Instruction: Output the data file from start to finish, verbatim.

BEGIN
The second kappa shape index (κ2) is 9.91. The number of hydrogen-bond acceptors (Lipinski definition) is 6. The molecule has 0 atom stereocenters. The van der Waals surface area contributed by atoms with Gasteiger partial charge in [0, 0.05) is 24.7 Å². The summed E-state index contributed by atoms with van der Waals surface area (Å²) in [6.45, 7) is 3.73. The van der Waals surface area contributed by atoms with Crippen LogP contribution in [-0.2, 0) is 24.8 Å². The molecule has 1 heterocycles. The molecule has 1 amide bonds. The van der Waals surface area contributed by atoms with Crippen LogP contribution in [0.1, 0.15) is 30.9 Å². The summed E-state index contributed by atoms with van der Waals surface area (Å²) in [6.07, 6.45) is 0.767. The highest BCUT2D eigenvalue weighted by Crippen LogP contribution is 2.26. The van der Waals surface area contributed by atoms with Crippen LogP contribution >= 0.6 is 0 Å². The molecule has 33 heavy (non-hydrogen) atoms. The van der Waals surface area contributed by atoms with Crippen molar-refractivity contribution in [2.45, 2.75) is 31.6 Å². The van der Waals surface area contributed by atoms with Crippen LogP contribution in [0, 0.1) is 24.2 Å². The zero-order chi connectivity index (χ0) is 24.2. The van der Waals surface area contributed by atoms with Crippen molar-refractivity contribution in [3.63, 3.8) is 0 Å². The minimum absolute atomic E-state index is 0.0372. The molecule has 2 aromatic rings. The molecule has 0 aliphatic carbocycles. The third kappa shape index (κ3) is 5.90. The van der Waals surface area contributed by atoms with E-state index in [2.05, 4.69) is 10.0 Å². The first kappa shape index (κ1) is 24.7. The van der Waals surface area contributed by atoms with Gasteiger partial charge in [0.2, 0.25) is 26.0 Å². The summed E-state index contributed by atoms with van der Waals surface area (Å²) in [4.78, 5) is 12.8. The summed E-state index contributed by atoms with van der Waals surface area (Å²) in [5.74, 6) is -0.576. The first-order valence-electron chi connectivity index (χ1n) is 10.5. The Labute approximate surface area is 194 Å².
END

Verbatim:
The second kappa shape index (κ2) is 9.91. The number of hydrogen-bond acceptors (Lipinski definition) is 6. The molecule has 0 atom stereocenters. The van der Waals surface area contributed by atoms with Gasteiger partial charge in [0, 0.05) is 24.7 Å². The summed E-state index contributed by atoms with van der Waals surface area (Å²) in [6.45, 7) is 3.73. The van der Waals surface area contributed by atoms with Crippen LogP contribution in [-0.2, 0) is 24.8 Å². The molecule has 1 heterocycles. The molecule has 1 amide bonds. The van der Waals surface area contributed by atoms with Crippen LogP contribution in [0.1, 0.15) is 30.9 Å². The summed E-state index contributed by atoms with van der Waals surface area (Å²) in [6.07, 6.45) is 0.767. The highest BCUT2D eigenvalue weighted by Crippen LogP contribution is 2.26. The van der Waals surface area contributed by atoms with Crippen LogP contribution >= 0.6 is 0 Å². The molecule has 33 heavy (non-hydrogen) atoms. The van der Waals surface area contributed by atoms with Crippen molar-refractivity contribution in [2.45, 2.75) is 31.6 Å². The van der Waals surface area contributed by atoms with Crippen LogP contribution in [0, 0.1) is 24.2 Å². The zero-order chi connectivity index (χ0) is 24.2. The van der Waals surface area contributed by atoms with Crippen molar-refractivity contribution in [3.63, 3.8) is 0 Å². The minimum absolute atomic E-state index is 0.0372. The molecule has 2 aromatic rings. The molecule has 0 aliphatic carbocycles. The third kappa shape index (κ3) is 5.90. The van der Waals surface area contributed by atoms with E-state index in [2.05, 4.69) is 10.0 Å². The first kappa shape index (κ1) is 24.7. The van der Waals surface area contributed by atoms with Gasteiger partial charge in [0.2, 0.25) is 26.0 Å². The summed E-state index contributed by atoms with van der Waals surface area (Å²) in [4.78, 5) is 12.8. The summed E-state index contributed by atoms with van der Waals surface area (Å²) in [5.74, 6) is -0.576. The first-order valence-electron chi connectivity index (χ1n) is 10.5. The Labute approximate surface area is 194 Å².